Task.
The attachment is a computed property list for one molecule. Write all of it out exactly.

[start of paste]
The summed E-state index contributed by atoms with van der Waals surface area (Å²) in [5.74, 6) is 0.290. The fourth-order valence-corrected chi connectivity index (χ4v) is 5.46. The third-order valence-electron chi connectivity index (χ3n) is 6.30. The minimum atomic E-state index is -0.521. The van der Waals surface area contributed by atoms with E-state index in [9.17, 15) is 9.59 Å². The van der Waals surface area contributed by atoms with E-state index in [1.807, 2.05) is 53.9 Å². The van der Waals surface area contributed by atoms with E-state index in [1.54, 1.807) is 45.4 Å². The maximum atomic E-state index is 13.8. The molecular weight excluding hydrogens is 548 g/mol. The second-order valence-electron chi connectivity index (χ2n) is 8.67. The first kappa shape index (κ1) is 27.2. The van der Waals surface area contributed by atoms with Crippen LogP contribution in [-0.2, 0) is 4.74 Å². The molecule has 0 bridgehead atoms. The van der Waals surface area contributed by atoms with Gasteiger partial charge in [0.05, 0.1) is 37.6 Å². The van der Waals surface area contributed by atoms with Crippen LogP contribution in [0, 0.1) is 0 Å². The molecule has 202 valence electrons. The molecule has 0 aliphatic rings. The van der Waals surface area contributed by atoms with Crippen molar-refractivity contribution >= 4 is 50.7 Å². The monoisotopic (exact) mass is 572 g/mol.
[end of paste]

The summed E-state index contributed by atoms with van der Waals surface area (Å²) in [5.74, 6) is 0.290. The fourth-order valence-corrected chi connectivity index (χ4v) is 5.46. The third-order valence-electron chi connectivity index (χ3n) is 6.30. The minimum atomic E-state index is -0.521. The van der Waals surface area contributed by atoms with E-state index in [9.17, 15) is 9.59 Å². The van der Waals surface area contributed by atoms with E-state index in [1.807, 2.05) is 53.9 Å². The van der Waals surface area contributed by atoms with E-state index in [1.54, 1.807) is 45.4 Å². The maximum atomic E-state index is 13.8. The molecular weight excluding hydrogens is 548 g/mol. The second-order valence-electron chi connectivity index (χ2n) is 8.67. The first kappa shape index (κ1) is 27.2. The van der Waals surface area contributed by atoms with Crippen LogP contribution in [-0.2, 0) is 4.74 Å². The molecule has 0 bridgehead atoms. The van der Waals surface area contributed by atoms with Gasteiger partial charge in [0.05, 0.1) is 37.6 Å². The van der Waals surface area contributed by atoms with Crippen LogP contribution in [0, 0.1) is 0 Å². The molecule has 202 valence electrons. The molecule has 0 aliphatic rings. The van der Waals surface area contributed by atoms with Crippen molar-refractivity contribution >= 4 is 50.7 Å². The monoisotopic (exact) mass is 572 g/mol.